You’re allowed to be openly racist on Reddit as the CEO claims it doesn’t break the site’s rules

Reddit is a well-known hotbed of internet activity. It’s the destination of choice for everything from cat GIFs to alt-right commentary, and has been hailed as “a bastion of free speech on the internet”. Hence it should come as no surprise that its CEO, Steve Huffman, recently clarified that “open racism” does not violate Reddit’s site rules.

You're allowed to be openly racist on Reddit as the CEO claims it doesn't break the site's rules

A Redditor on the site declared recently: “I need clarification on something,” going on to ask Huffman, “is obvious open racism, including slurs, against reddits (sic) rules or not?”

“It’s not,” came Huffman’s pared-down response.

It’s a decision that might come as shocking to many. It’s pearl-clutching for the “woke” generation, and more often than not is symptomatic of much-needed social vigilance. The clamp down by other sites on racism and sexism has been met with backlash from those on the right; naysayers decry a “liberal echo chamber” in which debate and disagreement are unhealthily stifled.

This latest comment does epitomise Reddit’s appeal: it’s not so much than anything goes, but that most things do. A vast spectrum of opinion is permissible on the site, with policing kept to a minimum. There is a systematic philosophy underlying this, explains Huffman: “On Reddit, the way in which we think about speech is to separate behavior from beliefs […] This means on Reddit there will be people with beliefs different from your own, sometimes extremely so. When users actions conflict with our content policies, we take action.”

Compartmentalised communities on the forum, known as subreddits, often invoke and implement their own rules against hate speech, omitting toxic users. But Reddit, as an umbrella, has no such unifying policy, making it the only major social media platform not to do so. Twitter users may recall when Giles Coren’s account was suspended twice in 36 hours for responding “graphically” to a troll. Whatever your take on it, this kind of policing is far from uncommon.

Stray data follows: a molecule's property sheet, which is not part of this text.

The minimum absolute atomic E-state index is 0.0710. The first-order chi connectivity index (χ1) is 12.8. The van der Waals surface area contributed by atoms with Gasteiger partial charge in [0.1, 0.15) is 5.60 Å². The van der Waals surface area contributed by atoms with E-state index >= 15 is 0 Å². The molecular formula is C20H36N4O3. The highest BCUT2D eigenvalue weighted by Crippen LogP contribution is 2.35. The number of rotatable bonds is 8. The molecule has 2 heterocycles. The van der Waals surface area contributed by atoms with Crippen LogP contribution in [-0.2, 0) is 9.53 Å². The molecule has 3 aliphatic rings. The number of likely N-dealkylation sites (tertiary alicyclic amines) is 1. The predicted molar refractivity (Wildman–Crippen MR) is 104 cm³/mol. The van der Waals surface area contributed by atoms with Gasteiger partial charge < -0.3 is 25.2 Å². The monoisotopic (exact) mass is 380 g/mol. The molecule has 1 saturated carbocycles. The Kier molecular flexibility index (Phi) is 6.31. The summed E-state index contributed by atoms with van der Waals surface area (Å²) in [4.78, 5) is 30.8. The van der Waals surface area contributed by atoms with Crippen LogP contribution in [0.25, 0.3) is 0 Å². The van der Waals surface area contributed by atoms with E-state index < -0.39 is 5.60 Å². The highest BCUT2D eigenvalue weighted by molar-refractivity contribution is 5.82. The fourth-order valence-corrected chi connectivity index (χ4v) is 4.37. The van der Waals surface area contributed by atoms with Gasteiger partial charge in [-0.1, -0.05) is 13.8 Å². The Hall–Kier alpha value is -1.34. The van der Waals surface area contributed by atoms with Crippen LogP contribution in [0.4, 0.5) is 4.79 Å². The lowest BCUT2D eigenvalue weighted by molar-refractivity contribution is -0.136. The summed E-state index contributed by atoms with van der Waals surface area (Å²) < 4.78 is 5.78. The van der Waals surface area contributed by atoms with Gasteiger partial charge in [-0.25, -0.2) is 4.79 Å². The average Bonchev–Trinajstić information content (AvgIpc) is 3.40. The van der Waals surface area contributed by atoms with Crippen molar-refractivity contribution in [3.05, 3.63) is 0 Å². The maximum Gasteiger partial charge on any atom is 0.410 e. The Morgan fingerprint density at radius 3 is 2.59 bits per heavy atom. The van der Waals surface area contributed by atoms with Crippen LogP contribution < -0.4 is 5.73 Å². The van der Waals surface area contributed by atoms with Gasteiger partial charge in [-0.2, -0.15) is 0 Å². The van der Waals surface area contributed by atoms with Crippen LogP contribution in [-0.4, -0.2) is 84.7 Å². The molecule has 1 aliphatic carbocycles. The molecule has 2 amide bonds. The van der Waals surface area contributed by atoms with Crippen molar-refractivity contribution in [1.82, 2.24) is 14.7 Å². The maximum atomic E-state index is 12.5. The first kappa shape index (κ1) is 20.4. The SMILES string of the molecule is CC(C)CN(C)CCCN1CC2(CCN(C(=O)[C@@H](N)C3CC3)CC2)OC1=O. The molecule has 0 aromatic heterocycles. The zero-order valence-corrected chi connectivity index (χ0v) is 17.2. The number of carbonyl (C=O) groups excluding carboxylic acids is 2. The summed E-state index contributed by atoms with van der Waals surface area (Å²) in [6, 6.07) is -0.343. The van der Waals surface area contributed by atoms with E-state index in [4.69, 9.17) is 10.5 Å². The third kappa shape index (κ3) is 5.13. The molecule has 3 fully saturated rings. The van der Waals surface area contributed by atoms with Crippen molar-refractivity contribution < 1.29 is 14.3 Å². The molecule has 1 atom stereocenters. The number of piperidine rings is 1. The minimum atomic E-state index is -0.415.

But for some, what feels like a breath of fresh, hate-free air, to others feels like an encroachment on freedom of speech. Hence Reddit’s lenient policy on some pretty reprehensible content. That being said, it’s had its vigilante boots on in other domains; take, for example, its 2017 transparency report, which archived accounts involved with Russian troll farm Internet Research Agency, making them readily available for users to gawk at.

Whatever your standpoint, whether your condemn it, laud it, or remain staunchly on the fence, it’s remarkable in 2018 for such a major, mainstream platform to be so bare-faced in its abject lack of content-policing. Clampdowns are not unprecedented; subreddits devoted to gory pictures of corpses have been banned, along with a deep state conspiracy community for “inciting violence”, both at the behest of vocal online protests against them. If the internet wants to shut down hate speech, its best bet is to lobby mercilessly the household name that’s giving it a platform.

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